Jonathan Strange & Mr. Norrell, part 3

By Susanna Clarke

Book Cover: Strand & NorrellWhew, a lot happened in the third episode and the book! They are not totally aligned, though, so I had to finally decide that Chapter 31 was good enough for this section. Let’s dive in with spoilers.

Volume II is titled “Jonathan Strange” and focuses primarily on him, which is a relief since he is much more pleasant than Mr. Norrell, for the reader and all the other characters, as well. It also jumps ahead by about a year and a half, and starts with Segundus and Honeyfoot, just like Volume I. They are going to visit the ruins of the estate of one of the last great magicians, and they run into Jonathan Strange attempting to contact the spirit of the magician in order to get magical instruction. They somewhat hesitantly recommend that he should apply to Mr. Norrell for training, which he goes on to do. The meeting…does not go well.

One thing the TV show does for conciseness is make both Strange and Norrell much more straight-forward – Strange is more of an upstanding protagonist, while Norrell is more despicable as the antagonist. Norrell is very dislikable in the book, as well, but you do get a sense that he is just so very bad at society that a lot of it is unintentional and he makes himself very unhappy, too.

Anyway, on a second meeting, Strange demonstrates some magic by swapping a book with its mirror reflection, which delights Norrell, and he agrees to tutor Strange, though he does this by giving him many long books of history to read instead of any practical magic. At this time, the various ministers meet Strange at Norrell’s house, and find him much more pleasant to deal with than Norrell, so start to ask him for assistance in the Napoleonic War. This is how Strange and his wife, Arabella, meet Sir Walter Pole and his wife, who is now completely spent from spending every night at the fairy ball. Arabella feels sorry for her, and continues to visit, where she also meets the fairy that resurrected Lady Pole, known only as the man with the thistle-down hair, which goes a little towards explaining his appearance on the show. (The man with the thistle-down hair has also decided that the servant Stephan Black should be King of England, and is working towards that end, despite Stephan’s objections.)

And, finally the sand horses from the show appear – I’d been waiting on them for so long! The two magicians are invited to Portsmouth to view the naval fleet, and at that time one of the ships gets stuck on a shoal. Norrell refuses to help, but Strange summons horses out of the sand, which in the show dramatically charge the ship and carry it rightside up into deeper waters. The book is much less impressive, but sillier and funnier. The horses sort of swim out to the boat instead of charging, and no one is quite sure what they even are at first. Out of the 100 that Strange makes, the sailors are able to harness about 20 in order to drag their ship back into deeper waters, while the rest of the sand horses just swim aimlessly around. Afterwards, all the horses swim around the harbor for the next couple days before finally disolving into brand new sandbanks that need to be re-charted, causing lots of exasperation to the navy.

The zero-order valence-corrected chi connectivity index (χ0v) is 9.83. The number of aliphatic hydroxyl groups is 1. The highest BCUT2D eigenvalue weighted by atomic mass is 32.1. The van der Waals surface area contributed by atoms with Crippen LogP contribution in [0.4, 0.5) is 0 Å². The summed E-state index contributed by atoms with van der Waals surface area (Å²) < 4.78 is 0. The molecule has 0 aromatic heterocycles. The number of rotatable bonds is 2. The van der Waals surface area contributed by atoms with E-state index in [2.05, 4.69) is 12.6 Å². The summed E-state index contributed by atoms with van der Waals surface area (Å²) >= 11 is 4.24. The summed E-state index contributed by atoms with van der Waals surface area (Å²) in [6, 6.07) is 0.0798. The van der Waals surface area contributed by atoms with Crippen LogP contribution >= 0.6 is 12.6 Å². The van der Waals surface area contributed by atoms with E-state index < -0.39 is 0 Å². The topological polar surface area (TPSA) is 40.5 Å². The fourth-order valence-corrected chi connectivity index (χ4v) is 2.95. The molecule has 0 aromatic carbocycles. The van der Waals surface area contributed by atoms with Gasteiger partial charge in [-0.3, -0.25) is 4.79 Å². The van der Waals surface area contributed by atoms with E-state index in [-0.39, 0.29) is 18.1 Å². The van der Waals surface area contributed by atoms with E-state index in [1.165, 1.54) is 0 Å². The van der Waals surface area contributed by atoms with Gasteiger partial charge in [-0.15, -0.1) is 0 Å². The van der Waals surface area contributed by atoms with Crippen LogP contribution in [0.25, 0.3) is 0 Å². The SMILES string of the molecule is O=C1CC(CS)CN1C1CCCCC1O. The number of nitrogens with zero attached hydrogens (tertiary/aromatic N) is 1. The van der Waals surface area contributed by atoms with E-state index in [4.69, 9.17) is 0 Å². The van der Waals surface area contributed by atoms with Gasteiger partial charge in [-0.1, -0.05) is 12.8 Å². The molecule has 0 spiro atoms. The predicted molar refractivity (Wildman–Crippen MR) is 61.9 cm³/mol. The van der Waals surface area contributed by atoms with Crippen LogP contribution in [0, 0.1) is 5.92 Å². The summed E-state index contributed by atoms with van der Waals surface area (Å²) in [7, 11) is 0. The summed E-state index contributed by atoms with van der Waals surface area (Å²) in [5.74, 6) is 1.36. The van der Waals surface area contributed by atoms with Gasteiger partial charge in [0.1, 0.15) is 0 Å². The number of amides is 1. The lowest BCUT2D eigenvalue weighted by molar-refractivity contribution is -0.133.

The ministers were so pleased, however, that they decided that Strange should be sent to the front lines in Portugal to help out Wellington. Now, if you’ve read as much Regency romance as I have, you picture Wellington as sort of austere and dignified, but this is probably more accurate to an acting general. He is cranky and autocratic, and rejects all of Strange’s suggestions to help until Strange finally suggests building a road for the soldiers to march on. After that, he tasks Strange with building roads everywhere they go, and moving rivers and forests when they get in the way. Strange’s servant Jeremy is mentioned very briefly as accompanying him, but Rebecca will be comforted to know that he is not killed in battle in the book.

The stories of Strange in Portugal are my favorite of the book so far, and culminate in him reanimated (though not resurrecting) some dead Italian soldiers so that Wellington can question them. The show tidied this scene up a bit, since the corpses weren’t naked and missing teeth and fingers. It also disposed of the corpses immediately afterwards, whereas the book has them hanging around for several days like the sand horses.

Just like in the show, though, the war ends suddenly and then Strange is back home. Rebecca and I were very suspicious of the sudden appearance of Strange on the show, and thought he might be the fairy in disguise at first, in order to trick Arabella, though he doesn’t seem all that taken with her in the book.

I do think that recapping this book is doing it a disservice, actually. I’m now fully sold on all the random asides and silly details and even the footnotes, and I’m having to strip all that out, in order to keep these recaps even moderately sized. I’m sort of tempted to quit doing recaps, but can’t quite bring myself to do that, either.

—Anna

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